Electronic Theses and Dissertations


Lauren Jones



Document Type


Degree Name

Master of Arts in Music



Committee Chair

Kenneth Kreitner

Committee Member

Joel Roberts

Committee Member

Patrick Sutton


A volume simply marked “Jane Pickeringe’s Lute Book” is held in the Egerton Collection at the British Library. It is an unassuming book filled with handwritten copies of lute pieces and is dated from 1616 to 1650. Some of the works are among the most famous lute opuses of the time, and some are simple, popular tunes. It includes duets, trios, and solo pieces, and a majority of the works are in one person’s handwriting, while there are over ten pieces in the back which are unclear sketches of music which are clearly in another person’s handwriting. Until now, this book has not been transcribed into modern notation from the original French lute tablature. The aim of this thesis is twofold: to transcribe the solo pieces into modern notation which are written in the hand of presumably Jane Pickeringe, and to discern what can be known about Jane Pickeringe herself. Using previously transcribed pieces of John Dowland as a reference for how to translate the lute tablature into modern notation, I have been able to explore the English modification of the popular French tablature. I was also able to connect with a distant relative of Pickeringe’s, whose extensive genealogy research was a tremendous aid in discovering who Jane Pickeringe actually was. Although records of women’s lives in the seventeenth century are scarce and hard to come by, we were able to narrow it down to three women named Jane Pickering who may have been the woman to pen the lute book. I was also able to successfully transcribe the solo lute music into modern notation, presented in the third chapter of this thesis.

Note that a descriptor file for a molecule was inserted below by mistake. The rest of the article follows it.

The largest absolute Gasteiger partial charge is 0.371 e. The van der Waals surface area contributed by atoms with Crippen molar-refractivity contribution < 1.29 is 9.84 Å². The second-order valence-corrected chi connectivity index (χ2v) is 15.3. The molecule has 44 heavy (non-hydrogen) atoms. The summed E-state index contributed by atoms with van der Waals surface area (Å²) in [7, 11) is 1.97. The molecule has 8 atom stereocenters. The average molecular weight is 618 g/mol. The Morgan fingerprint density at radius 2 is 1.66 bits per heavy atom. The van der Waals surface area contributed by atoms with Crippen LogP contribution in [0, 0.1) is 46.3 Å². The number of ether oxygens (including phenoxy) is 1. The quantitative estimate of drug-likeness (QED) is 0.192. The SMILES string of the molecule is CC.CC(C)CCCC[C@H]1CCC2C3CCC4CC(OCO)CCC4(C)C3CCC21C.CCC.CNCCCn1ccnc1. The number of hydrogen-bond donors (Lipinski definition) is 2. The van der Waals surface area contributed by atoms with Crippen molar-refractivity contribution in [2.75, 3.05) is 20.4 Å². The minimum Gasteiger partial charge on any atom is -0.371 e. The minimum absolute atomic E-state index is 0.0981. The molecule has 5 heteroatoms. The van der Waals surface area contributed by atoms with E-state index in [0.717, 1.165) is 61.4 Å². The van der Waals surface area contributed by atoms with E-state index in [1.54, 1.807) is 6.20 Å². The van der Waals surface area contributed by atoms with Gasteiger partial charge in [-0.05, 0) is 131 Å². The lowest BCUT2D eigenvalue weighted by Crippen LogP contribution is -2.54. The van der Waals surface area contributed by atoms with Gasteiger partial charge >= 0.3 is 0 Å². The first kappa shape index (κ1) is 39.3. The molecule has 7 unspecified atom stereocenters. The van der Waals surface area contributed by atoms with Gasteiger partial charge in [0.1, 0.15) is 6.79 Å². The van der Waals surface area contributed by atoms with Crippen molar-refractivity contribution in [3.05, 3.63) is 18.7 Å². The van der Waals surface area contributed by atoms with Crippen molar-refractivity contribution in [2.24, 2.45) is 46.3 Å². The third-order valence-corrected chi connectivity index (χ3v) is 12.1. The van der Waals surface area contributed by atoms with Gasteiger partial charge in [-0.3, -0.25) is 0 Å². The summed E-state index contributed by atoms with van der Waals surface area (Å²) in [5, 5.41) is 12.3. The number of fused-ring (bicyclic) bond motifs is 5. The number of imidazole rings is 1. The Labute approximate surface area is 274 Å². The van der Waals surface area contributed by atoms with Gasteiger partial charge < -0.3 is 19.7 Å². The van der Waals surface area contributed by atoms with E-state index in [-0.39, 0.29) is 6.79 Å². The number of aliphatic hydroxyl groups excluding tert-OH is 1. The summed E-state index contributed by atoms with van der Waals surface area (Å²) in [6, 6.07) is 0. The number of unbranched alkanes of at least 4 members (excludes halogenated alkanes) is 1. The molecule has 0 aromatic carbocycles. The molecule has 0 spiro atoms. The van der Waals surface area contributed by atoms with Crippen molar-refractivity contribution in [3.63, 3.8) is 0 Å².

Data is provided by the student.”

Library Comment

Dissertation or thesis originally submitted to ProQuest.


Open Access